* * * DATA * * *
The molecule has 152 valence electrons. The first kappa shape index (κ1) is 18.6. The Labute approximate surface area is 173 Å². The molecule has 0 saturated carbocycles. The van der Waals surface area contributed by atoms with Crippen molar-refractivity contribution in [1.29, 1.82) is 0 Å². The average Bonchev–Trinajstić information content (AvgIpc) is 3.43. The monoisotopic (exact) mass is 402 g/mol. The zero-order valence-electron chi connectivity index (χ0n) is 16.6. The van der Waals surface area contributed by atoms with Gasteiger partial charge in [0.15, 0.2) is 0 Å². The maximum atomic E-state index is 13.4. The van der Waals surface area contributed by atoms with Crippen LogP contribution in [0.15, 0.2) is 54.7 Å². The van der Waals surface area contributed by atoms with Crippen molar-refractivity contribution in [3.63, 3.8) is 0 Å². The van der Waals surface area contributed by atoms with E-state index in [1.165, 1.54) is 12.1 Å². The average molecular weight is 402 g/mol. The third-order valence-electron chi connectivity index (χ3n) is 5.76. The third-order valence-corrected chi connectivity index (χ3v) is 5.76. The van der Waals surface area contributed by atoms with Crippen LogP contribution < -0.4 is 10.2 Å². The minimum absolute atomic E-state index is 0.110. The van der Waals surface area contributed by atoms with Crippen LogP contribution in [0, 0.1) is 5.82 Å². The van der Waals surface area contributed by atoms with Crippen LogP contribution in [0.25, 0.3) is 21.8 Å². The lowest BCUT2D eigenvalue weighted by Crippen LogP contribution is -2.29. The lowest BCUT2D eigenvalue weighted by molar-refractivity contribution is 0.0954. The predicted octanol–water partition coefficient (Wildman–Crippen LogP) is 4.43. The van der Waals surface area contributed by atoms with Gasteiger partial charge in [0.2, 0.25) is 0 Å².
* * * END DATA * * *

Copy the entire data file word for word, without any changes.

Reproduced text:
The molecule has 152 valence electrons. The first kappa shape index (κ1) is 18.6. The Labute approximate surface area is 173 Å². The molecule has 0 saturated carbocycles. The van der Waals surface area contributed by atoms with Crippen molar-refractivity contribution in [1.29, 1.82) is 0 Å². The average Bonchev–Trinajstić information content (AvgIpc) is 3.43. The monoisotopic (exact) mass is 402 g/mol. The zero-order valence-electron chi connectivity index (χ0n) is 16.6. The van der Waals surface area contributed by atoms with Gasteiger partial charge in [0.15, 0.2) is 0 Å². The maximum atomic E-state index is 13.4. The van der Waals surface area contributed by atoms with Crippen LogP contribution in [0.15, 0.2) is 54.7 Å². The van der Waals surface area contributed by atoms with Crippen molar-refractivity contribution in [3.63, 3.8) is 0 Å². The van der Waals surface area contributed by atoms with E-state index in [1.165, 1.54) is 12.1 Å². The average molecular weight is 402 g/mol. The third-order valence-electron chi connectivity index (χ3n) is 5.76. The third-order valence-corrected chi connectivity index (χ3v) is 5.76. The van der Waals surface area contributed by atoms with Crippen LogP contribution < -0.4 is 10.2 Å². The minimum absolute atomic E-state index is 0.110. The van der Waals surface area contributed by atoms with Crippen LogP contribution in [0, 0.1) is 5.82 Å². The van der Waals surface area contributed by atoms with Crippen LogP contribution in [0.25, 0.3) is 21.8 Å². The lowest BCUT2D eigenvalue weighted by Crippen LogP contribution is -2.29. The lowest BCUT2D eigenvalue weighted by molar-refractivity contribution is 0.0954. The predicted octanol–water partition coefficient (Wildman–Crippen LogP) is 4.43. The van der Waals surface area contributed by atoms with Gasteiger partial charge in [0.2, 0.25) is 0 Å².